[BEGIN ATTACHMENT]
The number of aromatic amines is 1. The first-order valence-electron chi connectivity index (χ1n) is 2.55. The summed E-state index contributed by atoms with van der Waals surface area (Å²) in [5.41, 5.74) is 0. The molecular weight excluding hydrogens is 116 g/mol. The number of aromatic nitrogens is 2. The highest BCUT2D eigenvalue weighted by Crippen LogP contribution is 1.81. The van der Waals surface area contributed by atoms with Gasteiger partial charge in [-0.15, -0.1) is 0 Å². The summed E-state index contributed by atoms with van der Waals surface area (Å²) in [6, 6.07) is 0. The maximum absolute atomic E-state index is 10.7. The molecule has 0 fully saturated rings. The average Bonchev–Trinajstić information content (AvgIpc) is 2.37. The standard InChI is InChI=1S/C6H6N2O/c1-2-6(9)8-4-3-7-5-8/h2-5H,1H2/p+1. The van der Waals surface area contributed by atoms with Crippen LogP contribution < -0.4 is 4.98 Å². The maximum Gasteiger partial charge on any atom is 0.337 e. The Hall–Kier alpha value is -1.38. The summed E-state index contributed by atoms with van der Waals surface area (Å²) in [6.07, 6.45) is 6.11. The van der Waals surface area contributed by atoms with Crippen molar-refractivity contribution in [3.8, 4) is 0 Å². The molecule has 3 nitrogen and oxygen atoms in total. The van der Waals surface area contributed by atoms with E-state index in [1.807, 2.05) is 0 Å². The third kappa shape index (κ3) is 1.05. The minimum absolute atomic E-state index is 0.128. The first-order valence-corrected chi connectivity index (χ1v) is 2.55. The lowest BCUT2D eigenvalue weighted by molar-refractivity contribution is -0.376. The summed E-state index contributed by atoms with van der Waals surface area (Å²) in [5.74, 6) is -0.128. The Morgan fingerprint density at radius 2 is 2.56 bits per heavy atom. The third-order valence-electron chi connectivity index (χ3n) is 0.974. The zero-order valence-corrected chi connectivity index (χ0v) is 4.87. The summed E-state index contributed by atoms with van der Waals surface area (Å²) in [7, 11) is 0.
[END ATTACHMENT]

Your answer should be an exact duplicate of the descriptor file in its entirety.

The number of aromatic amines is 1. The first-order valence-electron chi connectivity index (χ1n) is 2.55. The summed E-state index contributed by atoms with van der Waals surface area (Å²) in [5.41, 5.74) is 0. The molecular weight excluding hydrogens is 116 g/mol. The number of aromatic nitrogens is 2. The highest BCUT2D eigenvalue weighted by Crippen LogP contribution is 1.81. The van der Waals surface area contributed by atoms with Gasteiger partial charge in [-0.15, -0.1) is 0 Å². The summed E-state index contributed by atoms with van der Waals surface area (Å²) in [6, 6.07) is 0. The maximum absolute atomic E-state index is 10.7. The molecule has 0 fully saturated rings. The average Bonchev–Trinajstić information content (AvgIpc) is 2.37. The standard InChI is InChI=1S/C6H6N2O/c1-2-6(9)8-4-3-7-5-8/h2-5H,1H2/p+1. The van der Waals surface area contributed by atoms with Crippen LogP contribution < -0.4 is 4.98 Å². The maximum Gasteiger partial charge on any atom is 0.337 e. The Hall–Kier alpha value is -1.38. The summed E-state index contributed by atoms with van der Waals surface area (Å²) in [6.07, 6.45) is 6.11. The van der Waals surface area contributed by atoms with Crippen molar-refractivity contribution in [3.8, 4) is 0 Å². The molecule has 3 nitrogen and oxygen atoms in total. The van der Waals surface area contributed by atoms with E-state index in [1.807, 2.05) is 0 Å². The third kappa shape index (κ3) is 1.05. The minimum absolute atomic E-state index is 0.128. The first-order valence-corrected chi connectivity index (χ1v) is 2.55. The lowest BCUT2D eigenvalue weighted by molar-refractivity contribution is -0.376. The summed E-state index contributed by atoms with van der Waals surface area (Å²) in [5.74, 6) is -0.128. The Morgan fingerprint density at radius 2 is 2.56 bits per heavy atom. The third-order valence-electron chi connectivity index (χ3n) is 0.974. The zero-order valence-corrected chi connectivity index (χ0v) is 4.87. The summed E-state index contributed by atoms with van der Waals surface area (Å²) in [7, 11) is 0.